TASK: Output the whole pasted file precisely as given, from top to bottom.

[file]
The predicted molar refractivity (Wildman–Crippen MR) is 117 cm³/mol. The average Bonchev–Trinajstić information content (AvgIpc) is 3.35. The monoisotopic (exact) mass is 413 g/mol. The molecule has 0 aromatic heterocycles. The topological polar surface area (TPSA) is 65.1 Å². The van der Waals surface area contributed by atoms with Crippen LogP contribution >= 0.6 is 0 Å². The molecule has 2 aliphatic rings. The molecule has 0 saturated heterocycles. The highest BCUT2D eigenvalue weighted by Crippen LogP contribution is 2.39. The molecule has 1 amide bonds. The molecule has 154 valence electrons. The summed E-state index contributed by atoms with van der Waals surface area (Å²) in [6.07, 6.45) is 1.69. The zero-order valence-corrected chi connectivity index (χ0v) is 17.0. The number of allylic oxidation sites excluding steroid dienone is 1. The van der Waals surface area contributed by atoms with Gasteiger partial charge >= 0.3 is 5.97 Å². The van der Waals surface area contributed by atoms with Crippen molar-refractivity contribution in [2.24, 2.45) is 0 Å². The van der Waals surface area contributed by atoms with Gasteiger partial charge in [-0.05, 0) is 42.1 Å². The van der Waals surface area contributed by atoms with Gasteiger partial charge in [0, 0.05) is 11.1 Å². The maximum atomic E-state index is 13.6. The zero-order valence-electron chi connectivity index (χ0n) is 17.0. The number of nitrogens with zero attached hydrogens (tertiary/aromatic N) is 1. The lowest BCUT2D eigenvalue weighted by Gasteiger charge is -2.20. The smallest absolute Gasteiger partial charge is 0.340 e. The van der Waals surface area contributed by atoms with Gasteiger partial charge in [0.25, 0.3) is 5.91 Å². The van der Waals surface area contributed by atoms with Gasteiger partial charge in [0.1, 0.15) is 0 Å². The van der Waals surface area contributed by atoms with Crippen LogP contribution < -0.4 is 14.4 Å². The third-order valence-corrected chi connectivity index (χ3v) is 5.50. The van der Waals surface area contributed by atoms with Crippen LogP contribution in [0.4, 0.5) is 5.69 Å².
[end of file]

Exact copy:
The predicted molar refractivity (Wildman–Crippen MR) is 117 cm³/mol. The average Bonchev–Trinajstić information content (AvgIpc) is 3.35. The monoisotopic (exact) mass is 413 g/mol. The molecule has 0 aromatic heterocycles. The topological polar surface area (TPSA) is 65.1 Å². The van der Waals surface area contributed by atoms with Crippen LogP contribution >= 0.6 is 0 Å². The molecule has 2 aliphatic rings. The molecule has 0 saturated heterocycles. The highest BCUT2D eigenvalue weighted by Crippen LogP contribution is 2.39. The molecule has 1 amide bonds. The molecule has 154 valence electrons. The summed E-state index contributed by atoms with van der Waals surface area (Å²) in [6.07, 6.45) is 1.69. The zero-order valence-corrected chi connectivity index (χ0v) is 17.0. The number of allylic oxidation sites excluding steroid dienone is 1. The van der Waals surface area contributed by atoms with Gasteiger partial charge >= 0.3 is 5.97 Å². The van der Waals surface area contributed by atoms with Crippen molar-refractivity contribution in [2.24, 2.45) is 0 Å². The van der Waals surface area contributed by atoms with Gasteiger partial charge in [-0.05, 0) is 42.1 Å². The van der Waals surface area contributed by atoms with Gasteiger partial charge in [0, 0.05) is 11.1 Å². The maximum atomic E-state index is 13.6. The zero-order valence-electron chi connectivity index (χ0n) is 17.0. The number of nitrogens with zero attached hydrogens (tertiary/aromatic N) is 1. The lowest BCUT2D eigenvalue weighted by Gasteiger charge is -2.20. The smallest absolute Gasteiger partial charge is 0.340 e. The van der Waals surface area contributed by atoms with Gasteiger partial charge in [0.25, 0.3) is 5.91 Å². The van der Waals surface area contributed by atoms with Gasteiger partial charge in [0.1, 0.15) is 0 Å². The van der Waals surface area contributed by atoms with Crippen LogP contribution < -0.4 is 14.4 Å². The third-order valence-corrected chi connectivity index (χ3v) is 5.50. The van der Waals surface area contributed by atoms with Crippen LogP contribution in [0.4, 0.5) is 5.69 Å².